What is the most oversold market right now? Gold.
Going into Tuesday’s trading, it would be a major understatement to say how overbought the broader market has become. Both the ^SPY^ and the ^QQQQ^ have closed not just in overbought territory, but in extreme overbought territory for six consecutive sessions.
By “extreme overbought territory”, I mean a 2-period RSI of more than 90. This is a rare event (I noted how rare in yesterday’s column – click here if you missed it). And it means that the markets are getting ever closer to that moment when those who have made impressive gains on the way up, start thinking about taking profits off the table.
And that profit-taking is often the beginning of the kind of pullback that high probability traders live for.
Until that happens, one place where high probability traders may want to look for markets that have already become oversold is the gold patch.
Of the four exchange-traded funds to make it onto the Most Oversold side of our TradingMarkets Most Overbought and Oversold list for Tuesday, two are gold-related exchange-traded funds: the ^GLD^ and the ^DGP^.
The SPDR Gold Trust ETF closed below its 5-day moving average for the first time since late February. GLD’s pullback was the third consecutive down close for the ETF and brought the fund down into oversold territory above the 200-day moving average.
GLD has an ETF PowerRating of 5.
Also making our modest Most Oversold list for Tuesday was a leveraged gold-related fund (note, actually). The DB Gold Double Long ETN (below).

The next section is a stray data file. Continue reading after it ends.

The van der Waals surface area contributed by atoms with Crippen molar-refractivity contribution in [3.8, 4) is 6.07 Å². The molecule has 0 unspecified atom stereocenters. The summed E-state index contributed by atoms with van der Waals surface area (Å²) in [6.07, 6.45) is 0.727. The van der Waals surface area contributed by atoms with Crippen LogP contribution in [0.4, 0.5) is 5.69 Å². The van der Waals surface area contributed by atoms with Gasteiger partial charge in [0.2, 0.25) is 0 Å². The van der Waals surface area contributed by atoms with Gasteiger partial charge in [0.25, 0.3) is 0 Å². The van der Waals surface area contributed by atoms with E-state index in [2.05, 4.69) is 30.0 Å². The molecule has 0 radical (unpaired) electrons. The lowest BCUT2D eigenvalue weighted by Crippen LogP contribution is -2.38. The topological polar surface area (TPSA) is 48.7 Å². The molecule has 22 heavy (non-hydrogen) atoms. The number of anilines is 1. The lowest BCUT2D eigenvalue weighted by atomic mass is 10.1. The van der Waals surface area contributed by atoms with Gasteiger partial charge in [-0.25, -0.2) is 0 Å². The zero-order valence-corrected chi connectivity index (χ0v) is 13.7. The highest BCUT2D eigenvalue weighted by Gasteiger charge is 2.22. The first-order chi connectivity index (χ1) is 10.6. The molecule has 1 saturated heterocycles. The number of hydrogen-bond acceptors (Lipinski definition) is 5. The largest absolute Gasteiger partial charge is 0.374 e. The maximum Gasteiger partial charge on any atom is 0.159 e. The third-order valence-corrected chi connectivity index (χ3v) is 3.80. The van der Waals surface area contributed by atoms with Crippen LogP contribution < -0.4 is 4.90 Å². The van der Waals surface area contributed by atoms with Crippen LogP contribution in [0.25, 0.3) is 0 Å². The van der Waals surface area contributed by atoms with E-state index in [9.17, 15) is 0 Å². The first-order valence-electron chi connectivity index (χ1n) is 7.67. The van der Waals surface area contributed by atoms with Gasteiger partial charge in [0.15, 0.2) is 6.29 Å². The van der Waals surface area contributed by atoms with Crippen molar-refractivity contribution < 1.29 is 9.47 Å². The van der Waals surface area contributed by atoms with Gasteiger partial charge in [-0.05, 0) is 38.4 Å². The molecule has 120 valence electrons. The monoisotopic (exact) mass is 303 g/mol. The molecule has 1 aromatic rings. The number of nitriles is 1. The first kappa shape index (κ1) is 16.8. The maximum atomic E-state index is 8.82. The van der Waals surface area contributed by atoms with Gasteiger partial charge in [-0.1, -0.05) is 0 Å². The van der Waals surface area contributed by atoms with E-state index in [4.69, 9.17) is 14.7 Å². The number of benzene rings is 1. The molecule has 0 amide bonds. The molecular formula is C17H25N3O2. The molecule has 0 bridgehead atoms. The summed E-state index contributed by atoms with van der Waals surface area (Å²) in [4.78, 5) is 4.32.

Like GLD, DGP slid into oversold territory from neutral conditions on Monday, closing below its open for three days in a row. DGP has a Leveraged ETF PowerRating of 6.
The last ETF in today’s report is one that was on the “Most Overbought” side of the Most Overbought/Most Oversold ledger. Also a gold-related fund, the ^DZZ^ closed in overbought territory below the 200-day moving average on Monday.
Overbought markets below the 200-day moving average are markets that high probability ETF traders should avoid or sell short. In the case of DZZ, additional strength below the 200-day moving average – and an even more extremely high 2-period RSI – will likely make DZZ a potential opportunity for high probability traders looking to trade on the short side – even as the rest of the market ramps higher.
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David Penn is Editor in Chief at TradingMarkets.com.